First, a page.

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How to Choose the Right Excess for Your Health Insurance?

An excess is the fixed cash amount you pay towards a claim. The higher the excess, the lower we can set your premium. You must choose one when you first apply for your health plan. You pay the excess for each medical condition, per period of cover. In this article we cover everything you need to know about excess and how it applies to your international health insurance cover.

What is an excess?

Your excess is the amount you pay towards your medical bills before your health insurance plan kicks in. (Expats from North America might be more familiar with the term ‘deductible’. Excesses are slightly different from deductibles, but they exist for similar reasons.)

Let’s say your health plan has a US$50 excess. You pay your insurance premium as usual, and you go about your life safe in the knowledge that you have cover for private healthcare. When you visit a hospital or doctor and you incur a charge for consultation or procedure, you’ll pay the first US$50 of your bills. After that first US$50, your health plan will pick up the tab for your eligible medical treatment.

What’s the point of health insurance if I have to pay the bills?

Excesses might seem a little strange at first. Isn’t medical insurance supposed to pay for your hospital bills?

Yes, of course, but that’s not quite the full picture. Excesses can help insurance companies and customers:

  • Excesses help insurance companies reduce the amount of risk they’re exposed to by an insurance policy.
  • In return, insurance companies translate that risk reduction into premiums savings for the customer buying the policy.

Health insurance companies receive millions of claims for medical treatment each year. Most of these claims are for relatively low-cost treatments such as doctor visits, specialist consultations and pharmacy prescriptions. These small claims certainly add up. Of course, a complex claim for cancer treatment at a private hospital can cost millions of dollars. But most of the claims that health insurance companies pay out to customers are for minor treatments.

An excess means health insurance companies pay out less for high-frequency but low-cost claims. Fewer claims save money for the insurance company. But it also saves time so claims advisers can focus attention on claims for serious, long-term medical treatment.

Most importantly, insurance providers ought to pass on the savings to customers. At William Russell, that’s the approach we take. We know that insurance doesn’t have the best reputation, but we’re doing our best to change perceptions. We’re completely transparent on how excesses work and how they can save you money.

Below, you’ll find information on our excess options and a couple of strategies for picking the right excess for your needs.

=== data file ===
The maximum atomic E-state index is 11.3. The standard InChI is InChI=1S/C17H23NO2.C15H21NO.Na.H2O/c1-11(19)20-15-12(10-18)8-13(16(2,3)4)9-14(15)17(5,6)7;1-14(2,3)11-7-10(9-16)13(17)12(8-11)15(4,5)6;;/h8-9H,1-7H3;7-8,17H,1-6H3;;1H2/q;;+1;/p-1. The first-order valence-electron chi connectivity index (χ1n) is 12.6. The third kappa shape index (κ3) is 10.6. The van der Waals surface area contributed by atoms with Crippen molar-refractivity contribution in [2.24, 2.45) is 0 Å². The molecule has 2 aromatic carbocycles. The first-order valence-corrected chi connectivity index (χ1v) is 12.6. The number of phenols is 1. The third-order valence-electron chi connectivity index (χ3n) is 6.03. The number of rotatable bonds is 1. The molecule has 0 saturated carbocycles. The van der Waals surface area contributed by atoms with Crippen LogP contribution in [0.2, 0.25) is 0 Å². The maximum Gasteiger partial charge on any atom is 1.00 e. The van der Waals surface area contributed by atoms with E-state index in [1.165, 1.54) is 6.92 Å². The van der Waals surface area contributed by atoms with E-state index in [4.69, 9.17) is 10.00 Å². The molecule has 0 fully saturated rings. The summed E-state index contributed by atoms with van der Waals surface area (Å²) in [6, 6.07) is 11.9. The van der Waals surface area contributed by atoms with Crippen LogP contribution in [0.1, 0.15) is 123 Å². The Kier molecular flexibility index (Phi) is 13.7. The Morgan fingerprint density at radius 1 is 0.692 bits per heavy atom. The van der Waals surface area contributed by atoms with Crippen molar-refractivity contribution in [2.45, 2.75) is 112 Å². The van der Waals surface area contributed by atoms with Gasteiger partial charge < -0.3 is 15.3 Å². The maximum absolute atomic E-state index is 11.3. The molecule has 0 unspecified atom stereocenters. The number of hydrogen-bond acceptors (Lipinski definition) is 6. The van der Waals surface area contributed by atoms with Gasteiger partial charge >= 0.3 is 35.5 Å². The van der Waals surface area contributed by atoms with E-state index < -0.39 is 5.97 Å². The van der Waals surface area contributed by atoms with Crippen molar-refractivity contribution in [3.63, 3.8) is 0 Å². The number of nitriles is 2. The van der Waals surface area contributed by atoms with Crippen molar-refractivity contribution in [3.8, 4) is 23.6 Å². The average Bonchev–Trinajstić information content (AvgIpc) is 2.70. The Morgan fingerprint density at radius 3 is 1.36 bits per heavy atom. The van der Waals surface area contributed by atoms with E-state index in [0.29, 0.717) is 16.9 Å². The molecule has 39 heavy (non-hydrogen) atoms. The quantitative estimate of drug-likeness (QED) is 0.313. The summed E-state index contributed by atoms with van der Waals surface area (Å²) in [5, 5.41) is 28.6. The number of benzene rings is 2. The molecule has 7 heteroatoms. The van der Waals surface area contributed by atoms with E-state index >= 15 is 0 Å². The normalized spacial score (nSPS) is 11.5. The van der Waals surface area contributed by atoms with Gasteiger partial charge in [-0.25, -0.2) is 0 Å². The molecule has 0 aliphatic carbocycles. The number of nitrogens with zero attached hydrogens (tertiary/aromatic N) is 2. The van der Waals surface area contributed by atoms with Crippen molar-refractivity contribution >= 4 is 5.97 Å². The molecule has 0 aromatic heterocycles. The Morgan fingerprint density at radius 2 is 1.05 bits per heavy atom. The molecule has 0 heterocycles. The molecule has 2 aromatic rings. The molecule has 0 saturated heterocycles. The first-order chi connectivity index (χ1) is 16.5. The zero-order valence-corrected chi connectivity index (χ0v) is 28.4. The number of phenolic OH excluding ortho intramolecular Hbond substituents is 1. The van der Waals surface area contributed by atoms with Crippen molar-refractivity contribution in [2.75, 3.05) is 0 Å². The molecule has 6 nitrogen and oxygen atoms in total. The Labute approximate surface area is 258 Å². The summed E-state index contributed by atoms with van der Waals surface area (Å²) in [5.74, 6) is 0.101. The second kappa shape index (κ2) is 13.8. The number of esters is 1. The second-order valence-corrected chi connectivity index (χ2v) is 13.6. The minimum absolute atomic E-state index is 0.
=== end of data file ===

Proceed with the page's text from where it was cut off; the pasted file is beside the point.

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What is a nil excesses?

When you first start thinking about health insurance, you probably just want a policy to pay for your private healthcare. So, what’s all this about excesses? Why have an excess if your excess is the amount you contribute to your private healthcare costs?

Counter-intuitively, not having an excess (known as ‘nil excess’) is unpopular with our members. Why? Having a nil excess means more expensive premiums.

The logic behind calculating premiums for health insurance is somewhat complicated, but most models start with a baseline (or ‘base premium’, as it’s known). When calculating base premiums, insurance companies’ price using the most basic version of their plans (i.e., a standard-issue plan with no optional benefits or other add-ons).

Insurance companies also tend to calculate base premiums using the nil excess. They calculate discounts for higher excesses against the standard, nil excess. On our plans, the difference in premium between the nil excess and the next highest available excess (US$15 per visit) can be as significant as 10%!

So excesses are nothing to be afraid of, and most of our members have one on their plan quite happily.

What is a ‘per visit’ excess?

The ‘per visit’ excess is the most popular type of excess in Dubai.

Your per visit excess is the total amount you’ll be out-of-pocket each time you visit a hospital or clinic.

For example, you choose a US$15 per visit excess. We won’t pay the first US$15 of medical expenses you incur during each visit to a hospital. After that first US$15, your plan covers you in full for all remaining treatment in that visit.

How do excesses work with direct billing for everyday medical care?

When you become a member, we issue you with a membership card that states your excess. When you attend a hospital or clinic in the UAE, just present the card and the clinic will know to charge you for the amount of your excess.

Notes on the health plans

You won’t find complete information for our plans on this webpage, nor the full T&Cs, limitations, and exclusions that would apply if you purchase one. You can find complete information in the plan agreement, which we suggest you read together with this webpage. All the benefits on this webpage are per member per period of cover, unless we state otherwise. We show the benefit limits in US dollars, but we can also denominate your plan in dirhams.